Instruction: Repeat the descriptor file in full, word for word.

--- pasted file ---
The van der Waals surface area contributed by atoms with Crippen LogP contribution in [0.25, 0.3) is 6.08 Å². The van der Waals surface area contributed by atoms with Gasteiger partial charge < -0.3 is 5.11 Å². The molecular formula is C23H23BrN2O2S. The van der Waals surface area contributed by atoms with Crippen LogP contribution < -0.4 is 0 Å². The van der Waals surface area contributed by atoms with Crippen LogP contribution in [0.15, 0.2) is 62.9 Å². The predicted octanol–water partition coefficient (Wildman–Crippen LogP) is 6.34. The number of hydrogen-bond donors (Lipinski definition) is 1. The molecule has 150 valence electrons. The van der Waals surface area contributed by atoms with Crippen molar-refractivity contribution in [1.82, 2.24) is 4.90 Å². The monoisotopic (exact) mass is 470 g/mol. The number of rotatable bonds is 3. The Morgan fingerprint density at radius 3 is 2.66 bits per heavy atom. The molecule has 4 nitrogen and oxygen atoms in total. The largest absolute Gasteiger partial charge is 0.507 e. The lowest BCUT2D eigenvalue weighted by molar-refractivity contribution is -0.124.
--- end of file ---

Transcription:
The van der Waals surface area contributed by atoms with Crippen LogP contribution in [0.25, 0.3) is 6.08 Å². The van der Waals surface area contributed by atoms with Gasteiger partial charge < -0.3 is 5.11 Å². The molecular formula is C23H23BrN2O2S. The van der Waals surface area contributed by atoms with Crippen LogP contribution < -0.4 is 0 Å². The van der Waals surface area contributed by atoms with Crippen LogP contribution in [0.15, 0.2) is 62.9 Å². The predicted octanol–water partition coefficient (Wildman–Crippen LogP) is 6.34. The number of hydrogen-bond donors (Lipinski definition) is 1. The molecule has 150 valence electrons. The van der Waals surface area contributed by atoms with Crippen molar-refractivity contribution in [1.82, 2.24) is 4.90 Å². The monoisotopic (exact) mass is 470 g/mol. The number of rotatable bonds is 3. The Morgan fingerprint density at radius 3 is 2.66 bits per heavy atom. The molecule has 4 nitrogen and oxygen atoms in total. The largest absolute Gasteiger partial charge is 0.507 e. The lowest BCUT2D eigenvalue weighted by molar-refractivity contribution is -0.124.